Several times recently I’ve found myself at the wheel of my car exchanging dirty looks with a pedestrian who has meandered absent-mindedly into a crosswalk, forcing me to slam on my brakes.
In Westover, the block below where Washington Boulevard crosses McKinley Street is broken up by not one but two pedestrian crosswalks marked with loud yellow plastic signs reading “State Law: Yield to Pedestrians within Crosswalk.”
Now, this is open to interpretation. What sane driver would fail to yield to a live human being on foot inside the crosswalk and plow on through? But when did authorities relieve walkers of the duty their mothers taught them in kindergarten to look both ways before crossing and wait for a traffic lull?
Somehow, these state signs have persuaded pedestrians that those white-paint stripes constitute a heavy-armored shield against danger from a two-ton automobile. I see walkers meander out engrossed in talk with companions or scanning their smartphone without even a glance at those of us approaching behind a steering wheel at 30 mph.
At Westover, there are often idling vehicles waiting to park, which obstruct the oncoming drivers’ view of casual strollers who dart into the crosswalk while exercising their “right” to force me to an abrupt halt between stoplights.
To assure I’m not a misinformed curmudgeon, I ran the question by Randy Dittberner, a regional traffic engineer for the Virginia Transportation Department based in Fairfax. He quoted to me from the Virginia code, which does indeed require drivers to yield to protect the pedestrian right of way, even in the middle of a block. But “it assigns responsibility to both pedestrians and drivers,” he said.“Pedestrians are not to enter or cross an intersection in disregard of approaching traffic,” the code says. “A pedestrian shouldn’t force adriver to make an unsafe maneuver to avoid a collision,” Dittberner added. “It raises difficult questions of reasonableness in enforcement, such as whether a driver had enough time to stop” which is the province of the police, not VDOT.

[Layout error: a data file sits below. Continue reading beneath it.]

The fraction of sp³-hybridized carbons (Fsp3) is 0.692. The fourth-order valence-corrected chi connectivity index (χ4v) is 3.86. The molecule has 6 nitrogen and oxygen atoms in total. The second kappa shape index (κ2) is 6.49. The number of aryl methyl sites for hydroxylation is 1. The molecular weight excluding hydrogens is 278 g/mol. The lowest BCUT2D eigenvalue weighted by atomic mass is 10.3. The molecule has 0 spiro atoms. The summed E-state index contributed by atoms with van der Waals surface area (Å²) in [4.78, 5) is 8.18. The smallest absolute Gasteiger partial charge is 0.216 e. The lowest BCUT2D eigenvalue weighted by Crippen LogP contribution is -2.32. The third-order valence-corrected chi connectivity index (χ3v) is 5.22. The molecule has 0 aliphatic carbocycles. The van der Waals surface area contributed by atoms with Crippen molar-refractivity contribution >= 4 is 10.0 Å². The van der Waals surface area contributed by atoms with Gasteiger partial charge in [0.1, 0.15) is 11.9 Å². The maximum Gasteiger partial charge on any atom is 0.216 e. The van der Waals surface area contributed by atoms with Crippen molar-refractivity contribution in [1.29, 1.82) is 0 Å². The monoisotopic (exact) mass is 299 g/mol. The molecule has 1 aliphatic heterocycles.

The Arlington police publish the portion of the Virginia Criminal and Traffic Manual that reiterates the joint responsibilities of drivers and pedestrians. In “safety tips,” the police say, “Be considerate of the driver who has complied with the law and yielded the right-of-way. Cross the street as expeditiously as possible.”
Interestingly, as Dittberner notes, there are other communities around the country where pedestrian rights are given even higher priority. Virginia law requires signs to say drivers must “yield” rather than the tougher word “stop.” The county and VDOT work together to decide where to install signs.
The law, as updated as recently as March, gives Arlington—as well as Loudoun, Fairfax, Alexandria and Falls Church—the right to post signs and fine offending drivers $100-$500.
My friend Johnny Brooks, a retired phone technician who researched the issue after he got burned from a police sting operation driving through Bethesda, Md., thinks the jurisdictions post the notices to gain revenue. “Those yellow signs give pedestrians a false sense of security— like `The state protects me, so I don’t have to be smart enough to know the law,’ ” he said. “It’s another example of people looking to the state instead of doing things for themselves.”